Sport and Sport+ progressively heighten the Coupe’s responses, crucially in throttle sharpness. On a charge, the tacho needle barely dips below 2000rpm and the transmission, in self-shifting mode, barely wants for a ratio above sixth, at least when the two-door 'Benz isn’t bolting beyond highway speed limits. Sport is the most flexible and satisfying mode to keep it in for the balance of driving, where it avoids the lethargy and freneticism of the modes either side.

For the contemporary-minded pragmatist, there’s much to like about ‘double-six performance’: that is, six-second 0-100km/h acceleration paired with six-litre-per-100-kilometre frugality. With its set of 6.7sec and 5.4-litre claims, the C250d Coupe does favour frugality over sheer pace, but that needn’t detract from the goodness on offer and the desirability it brings. (For a more balanced set of claims, the C300 petrol, at $83,400 plus on-roads, presents buyers with 6.0sec and 6.6L stats.)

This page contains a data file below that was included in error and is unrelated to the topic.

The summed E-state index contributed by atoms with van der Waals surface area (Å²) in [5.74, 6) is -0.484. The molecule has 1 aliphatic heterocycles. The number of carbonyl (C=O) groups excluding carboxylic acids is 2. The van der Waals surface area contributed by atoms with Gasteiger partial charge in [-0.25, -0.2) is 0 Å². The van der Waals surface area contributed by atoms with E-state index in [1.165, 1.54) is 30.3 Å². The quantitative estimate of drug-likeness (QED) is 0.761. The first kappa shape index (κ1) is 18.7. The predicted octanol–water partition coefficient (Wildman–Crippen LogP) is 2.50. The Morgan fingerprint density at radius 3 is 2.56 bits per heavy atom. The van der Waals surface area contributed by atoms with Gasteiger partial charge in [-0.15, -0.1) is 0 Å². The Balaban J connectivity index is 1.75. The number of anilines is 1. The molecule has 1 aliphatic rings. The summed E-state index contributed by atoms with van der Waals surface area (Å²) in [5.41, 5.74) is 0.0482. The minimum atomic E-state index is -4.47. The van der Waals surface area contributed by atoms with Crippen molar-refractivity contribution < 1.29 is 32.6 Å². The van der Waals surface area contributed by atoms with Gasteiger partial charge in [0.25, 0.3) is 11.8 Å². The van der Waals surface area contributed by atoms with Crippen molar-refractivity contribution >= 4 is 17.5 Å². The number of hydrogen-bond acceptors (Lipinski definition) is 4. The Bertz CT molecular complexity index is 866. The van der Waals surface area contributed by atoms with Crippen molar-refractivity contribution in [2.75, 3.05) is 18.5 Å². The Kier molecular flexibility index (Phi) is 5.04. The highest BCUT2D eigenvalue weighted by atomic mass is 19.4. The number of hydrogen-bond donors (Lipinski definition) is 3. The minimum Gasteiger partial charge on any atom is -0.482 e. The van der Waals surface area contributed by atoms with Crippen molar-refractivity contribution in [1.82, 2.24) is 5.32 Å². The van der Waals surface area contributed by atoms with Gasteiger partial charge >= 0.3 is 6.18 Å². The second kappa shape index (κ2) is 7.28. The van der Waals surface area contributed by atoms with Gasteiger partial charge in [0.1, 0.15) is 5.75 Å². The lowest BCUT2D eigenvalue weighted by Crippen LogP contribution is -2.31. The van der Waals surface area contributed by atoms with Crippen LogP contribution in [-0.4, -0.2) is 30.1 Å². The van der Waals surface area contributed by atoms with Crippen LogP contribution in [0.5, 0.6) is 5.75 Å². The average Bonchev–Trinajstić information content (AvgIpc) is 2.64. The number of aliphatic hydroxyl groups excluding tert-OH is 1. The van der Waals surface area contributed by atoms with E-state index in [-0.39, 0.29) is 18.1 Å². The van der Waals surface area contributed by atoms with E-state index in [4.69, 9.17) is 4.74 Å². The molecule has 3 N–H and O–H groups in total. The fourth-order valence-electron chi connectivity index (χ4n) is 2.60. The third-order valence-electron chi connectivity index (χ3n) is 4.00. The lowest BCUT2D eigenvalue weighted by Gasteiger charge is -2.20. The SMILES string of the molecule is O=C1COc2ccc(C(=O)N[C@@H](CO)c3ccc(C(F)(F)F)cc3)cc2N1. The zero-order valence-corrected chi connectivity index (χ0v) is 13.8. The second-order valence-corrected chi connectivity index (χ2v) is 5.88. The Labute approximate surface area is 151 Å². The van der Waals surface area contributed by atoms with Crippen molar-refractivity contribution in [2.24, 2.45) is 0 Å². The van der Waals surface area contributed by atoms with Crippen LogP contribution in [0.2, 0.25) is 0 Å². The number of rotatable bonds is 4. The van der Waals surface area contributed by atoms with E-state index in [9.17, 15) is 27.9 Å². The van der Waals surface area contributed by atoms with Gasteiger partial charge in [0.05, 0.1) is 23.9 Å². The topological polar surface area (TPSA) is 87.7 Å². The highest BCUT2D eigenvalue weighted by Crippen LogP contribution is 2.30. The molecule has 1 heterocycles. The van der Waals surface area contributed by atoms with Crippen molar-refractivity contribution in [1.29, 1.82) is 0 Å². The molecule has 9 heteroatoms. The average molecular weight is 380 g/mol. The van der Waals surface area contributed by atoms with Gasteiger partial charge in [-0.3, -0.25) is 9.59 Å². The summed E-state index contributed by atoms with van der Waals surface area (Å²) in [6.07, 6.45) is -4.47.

Essentially, the C250d Coupe blends grand touring manners and sporting intent, without being a master or slave to either discipline, but offering a satisfying synergy of both. Dynamically, the single-tune suspension favours sportiness and driver engagement, with a flat cornering stance together with taut and slightly busy, if moderately compliant, ride comfort. As we found during the Coupe range’s local launch, the optional Airmatic adaptive suspension system goes a long way to taming bump composure, though I suspect at the mercy of the passive system’s sporty sheen.

In our regular, passively steel suspended test car, body control is tight. It tracks through sweeping corners assertively, and it points with a confidence allied with a tremendous amount of grip. When choosing to turn up the heat during bombing across the countryside, the coupe responds with gusto and pace.